When Peaky Blinders was first broadcasted on BBC One back in 2013, it was thought to be just another show clad with gangsters and violence that would quietly exist for a short while. Fast forward six years and Steven Knight’s series about the Birmingham bookmakers has reached levels of recognition that both creators and cast could never have imagined. Its newest season, while not one of the strongest, continues to command the attention of viewers with its complex plot, political intrigue, a now infamous soundtrack and aerie atmosphere – coupled with a good dose of guns and murder. The perfect recipe.

The intricate shots and alluring cinematography continue to be rooted deep in the heart of Peaky Blinders. The show is praised for its atmospheric, complex shots, its quotable dialogue and attention to detail. Knight has an undeniable talent in storytelling and the elaborate weaving of plotlines that is also showcased by his characters; be it new additions or recurring roles, big or small. They command attention and fit into the show like a puzzle piece you never thought was missing.

Following the theme of time jumps, Season 5 kicks off after the stock market crash of 1929, the beginning of The Great Depression, which sends even the mighty Shelby Limited Company down on its knees. With the company on the brink of bankruptcy, the Shelby family goes back to its roots of fixing races, drug dealing, the occasional murder, and questionable alliances as politics take centre stage. However, this time they have bigger enemies to deal with: the Italians and the Russians.

Enter Oswald Mosley (Sam Claflin). As every season introduces an opponent for Thomas Shelby (Cillian Murphy), this time around we have one of the most crafted and evil characters the show has ever introduced. Despite all the blood, gunpowder and violence, Claflin’s performance as the fascist MP will chill you to the bones.. In Season 5, while still a decade away from the dawning of the Second World War, signs of the developing fascist and nationalist movements that led the world to chaos are increasingly evident, as Tommy finds himself torn between choosing fortune and power, or doing the right thing.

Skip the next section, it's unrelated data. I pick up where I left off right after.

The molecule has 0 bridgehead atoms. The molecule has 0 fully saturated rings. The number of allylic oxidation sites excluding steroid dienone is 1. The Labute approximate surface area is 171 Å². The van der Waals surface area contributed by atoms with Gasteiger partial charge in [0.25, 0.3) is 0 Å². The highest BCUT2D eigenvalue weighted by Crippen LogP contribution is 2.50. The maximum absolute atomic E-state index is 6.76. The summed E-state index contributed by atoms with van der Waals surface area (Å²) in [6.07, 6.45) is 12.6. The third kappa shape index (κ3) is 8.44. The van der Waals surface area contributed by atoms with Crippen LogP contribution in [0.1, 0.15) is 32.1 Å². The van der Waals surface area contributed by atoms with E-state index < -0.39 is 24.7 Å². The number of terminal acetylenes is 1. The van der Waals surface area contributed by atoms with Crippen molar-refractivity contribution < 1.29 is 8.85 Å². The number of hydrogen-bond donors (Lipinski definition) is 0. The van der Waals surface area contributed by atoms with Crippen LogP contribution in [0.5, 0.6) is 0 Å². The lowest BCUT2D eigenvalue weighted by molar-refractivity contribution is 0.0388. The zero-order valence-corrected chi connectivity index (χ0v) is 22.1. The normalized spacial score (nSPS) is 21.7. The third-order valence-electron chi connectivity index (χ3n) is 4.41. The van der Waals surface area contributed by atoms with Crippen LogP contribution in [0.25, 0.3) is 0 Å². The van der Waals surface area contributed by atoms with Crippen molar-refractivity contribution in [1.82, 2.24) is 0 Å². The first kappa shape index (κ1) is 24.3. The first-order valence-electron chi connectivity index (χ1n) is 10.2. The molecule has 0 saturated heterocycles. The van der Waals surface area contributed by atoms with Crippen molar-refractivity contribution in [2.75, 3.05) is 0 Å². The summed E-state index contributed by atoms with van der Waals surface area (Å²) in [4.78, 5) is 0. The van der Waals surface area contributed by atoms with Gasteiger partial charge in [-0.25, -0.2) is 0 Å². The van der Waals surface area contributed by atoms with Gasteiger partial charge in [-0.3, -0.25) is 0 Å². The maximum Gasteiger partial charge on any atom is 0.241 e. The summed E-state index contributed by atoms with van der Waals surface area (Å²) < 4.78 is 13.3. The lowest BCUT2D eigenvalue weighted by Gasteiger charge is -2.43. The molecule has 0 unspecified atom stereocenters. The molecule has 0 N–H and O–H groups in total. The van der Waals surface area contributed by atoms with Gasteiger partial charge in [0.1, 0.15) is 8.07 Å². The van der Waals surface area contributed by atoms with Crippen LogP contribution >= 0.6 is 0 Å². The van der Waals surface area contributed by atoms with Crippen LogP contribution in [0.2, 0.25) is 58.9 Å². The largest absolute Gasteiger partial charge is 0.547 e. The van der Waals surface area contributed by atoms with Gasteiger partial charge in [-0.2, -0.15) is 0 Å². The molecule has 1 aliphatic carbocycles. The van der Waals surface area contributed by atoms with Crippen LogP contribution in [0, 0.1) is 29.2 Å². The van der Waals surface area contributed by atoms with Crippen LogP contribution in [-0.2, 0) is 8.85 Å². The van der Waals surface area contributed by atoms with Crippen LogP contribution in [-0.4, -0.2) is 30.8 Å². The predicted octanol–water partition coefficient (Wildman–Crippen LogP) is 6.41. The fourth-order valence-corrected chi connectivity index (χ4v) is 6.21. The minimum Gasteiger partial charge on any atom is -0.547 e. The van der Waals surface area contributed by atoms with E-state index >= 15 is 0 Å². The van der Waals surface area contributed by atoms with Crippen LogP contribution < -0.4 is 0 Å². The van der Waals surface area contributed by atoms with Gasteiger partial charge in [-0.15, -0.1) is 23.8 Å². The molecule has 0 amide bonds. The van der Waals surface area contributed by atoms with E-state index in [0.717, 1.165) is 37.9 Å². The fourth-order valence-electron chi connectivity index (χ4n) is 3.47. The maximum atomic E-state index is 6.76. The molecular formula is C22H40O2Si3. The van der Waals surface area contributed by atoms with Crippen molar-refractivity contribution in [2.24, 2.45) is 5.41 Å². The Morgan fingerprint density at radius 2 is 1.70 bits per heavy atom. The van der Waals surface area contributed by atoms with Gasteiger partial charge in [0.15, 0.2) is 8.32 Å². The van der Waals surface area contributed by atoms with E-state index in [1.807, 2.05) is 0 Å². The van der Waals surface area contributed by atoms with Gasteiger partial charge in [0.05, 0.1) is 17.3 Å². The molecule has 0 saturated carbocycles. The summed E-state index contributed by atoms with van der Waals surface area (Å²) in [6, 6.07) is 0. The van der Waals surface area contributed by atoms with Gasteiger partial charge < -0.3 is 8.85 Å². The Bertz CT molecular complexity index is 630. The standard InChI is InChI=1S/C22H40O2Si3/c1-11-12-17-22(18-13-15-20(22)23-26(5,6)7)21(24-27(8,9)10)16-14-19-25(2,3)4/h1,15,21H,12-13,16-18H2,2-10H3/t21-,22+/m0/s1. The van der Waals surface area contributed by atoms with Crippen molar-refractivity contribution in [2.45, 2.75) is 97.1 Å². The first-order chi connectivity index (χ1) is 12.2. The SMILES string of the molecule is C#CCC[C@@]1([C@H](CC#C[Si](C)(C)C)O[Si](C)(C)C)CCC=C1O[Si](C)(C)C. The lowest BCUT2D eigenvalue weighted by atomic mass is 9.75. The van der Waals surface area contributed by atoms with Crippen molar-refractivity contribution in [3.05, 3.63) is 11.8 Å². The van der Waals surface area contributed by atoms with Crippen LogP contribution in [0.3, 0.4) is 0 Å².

A recurring theme this season is the Shelby boys’ flailing mental state. We have had snippets of Tommy’s unstable state teased to us for so many seasons, but here, we get a clear insight to his suffering. We start with him being shaken and delirious, haunted by memories of war and his dead wife, and over the course of the Season, we see Tommy pushed the brink of madness.

While the story is usually centred on the Shelby family, in a time where they are most powerful, we see them unravelling. Thomas’ mental undoing is more prominent than ever, Arthur’s untamed nature returns to the surface, and the inner untangling of the Shelby family becomes a possible reality as Michael Gray (Finn Cole) comes back from America with a wife and a different outlook towards the business.

It was an eventful season to say the least. The last episode was one of the best conclusions to a season that the show has created in a while, ending on a terrifying, morose note that surely sent its millions of fans in a frenzy. However, it does set up a clear view of what we should be expecting of the next season and there are a lot of things to dread and anticipate. The question is, though, whether Thomas will succeed in taking down his biggest enemy yet. Or will he find his downfall by the hand of his own people?

4 stars

Image Credit: MovieDB

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